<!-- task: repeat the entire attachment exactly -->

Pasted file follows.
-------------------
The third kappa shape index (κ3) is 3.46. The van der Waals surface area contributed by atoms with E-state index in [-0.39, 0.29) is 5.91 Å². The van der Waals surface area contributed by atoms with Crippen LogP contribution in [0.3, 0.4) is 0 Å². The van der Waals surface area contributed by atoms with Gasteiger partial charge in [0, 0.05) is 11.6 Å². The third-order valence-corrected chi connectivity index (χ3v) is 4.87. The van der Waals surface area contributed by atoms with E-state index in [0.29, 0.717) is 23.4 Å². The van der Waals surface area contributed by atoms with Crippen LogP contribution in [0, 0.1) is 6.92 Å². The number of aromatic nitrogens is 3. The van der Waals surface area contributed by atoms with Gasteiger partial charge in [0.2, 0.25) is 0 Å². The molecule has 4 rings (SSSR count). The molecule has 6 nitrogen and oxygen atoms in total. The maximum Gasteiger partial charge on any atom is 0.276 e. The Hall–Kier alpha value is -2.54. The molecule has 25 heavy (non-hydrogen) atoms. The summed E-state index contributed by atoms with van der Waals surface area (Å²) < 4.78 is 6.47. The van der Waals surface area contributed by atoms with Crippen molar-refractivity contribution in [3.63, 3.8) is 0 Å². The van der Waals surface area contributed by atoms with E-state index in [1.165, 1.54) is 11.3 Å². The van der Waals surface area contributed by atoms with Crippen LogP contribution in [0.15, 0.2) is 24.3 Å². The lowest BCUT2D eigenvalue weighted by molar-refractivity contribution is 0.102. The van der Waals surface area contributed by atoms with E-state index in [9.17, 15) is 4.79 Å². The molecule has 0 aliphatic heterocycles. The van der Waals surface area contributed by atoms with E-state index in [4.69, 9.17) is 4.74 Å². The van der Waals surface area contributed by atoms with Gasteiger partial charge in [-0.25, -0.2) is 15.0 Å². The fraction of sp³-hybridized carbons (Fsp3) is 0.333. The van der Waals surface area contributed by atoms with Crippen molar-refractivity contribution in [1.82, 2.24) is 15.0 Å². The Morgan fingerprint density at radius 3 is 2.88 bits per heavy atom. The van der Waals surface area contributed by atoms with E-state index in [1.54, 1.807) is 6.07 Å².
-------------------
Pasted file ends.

The third kappa shape index (κ3) is 3.46. The van der Waals surface area contributed by atoms with E-state index in [-0.39, 0.29) is 5.91 Å². The van der Waals surface area contributed by atoms with Crippen LogP contribution in [0.3, 0.4) is 0 Å². The van der Waals surface area contributed by atoms with Gasteiger partial charge in [0, 0.05) is 11.6 Å². The third-order valence-corrected chi connectivity index (χ3v) is 4.87. The van der Waals surface area contributed by atoms with E-state index in [0.29, 0.717) is 23.4 Å². The van der Waals surface area contributed by atoms with Crippen LogP contribution in [0, 0.1) is 6.92 Å². The number of aromatic nitrogens is 3. The van der Waals surface area contributed by atoms with Gasteiger partial charge in [0.2, 0.25) is 0 Å². The molecule has 4 rings (SSSR count). The molecule has 6 nitrogen and oxygen atoms in total. The maximum Gasteiger partial charge on any atom is 0.276 e. The Hall–Kier alpha value is -2.54. The molecule has 25 heavy (non-hydrogen) atoms. The summed E-state index contributed by atoms with van der Waals surface area (Å²) < 4.78 is 6.47. The van der Waals surface area contributed by atoms with Crippen molar-refractivity contribution in [3.63, 3.8) is 0 Å². The van der Waals surface area contributed by atoms with E-state index in [1.165, 1.54) is 11.3 Å². The van der Waals surface area contributed by atoms with Crippen LogP contribution in [0.15, 0.2) is 24.3 Å². The lowest BCUT2D eigenvalue weighted by molar-refractivity contribution is 0.102. The van der Waals surface area contributed by atoms with E-state index in [9.17, 15) is 4.79 Å². The molecule has 0 aliphatic heterocycles. The van der Waals surface area contributed by atoms with E-state index in [4.69, 9.17) is 4.74 Å². The van der Waals surface area contributed by atoms with Gasteiger partial charge in [-0.25, -0.2) is 15.0 Å². The fraction of sp³-hybridized carbons (Fsp3) is 0.333. The van der Waals surface area contributed by atoms with Crippen molar-refractivity contribution in [1.82, 2.24) is 15.0 Å². The Morgan fingerprint density at radius 3 is 2.88 bits per heavy atom. The van der Waals surface area contributed by atoms with E-state index in [1.54, 1.807) is 6.07 Å².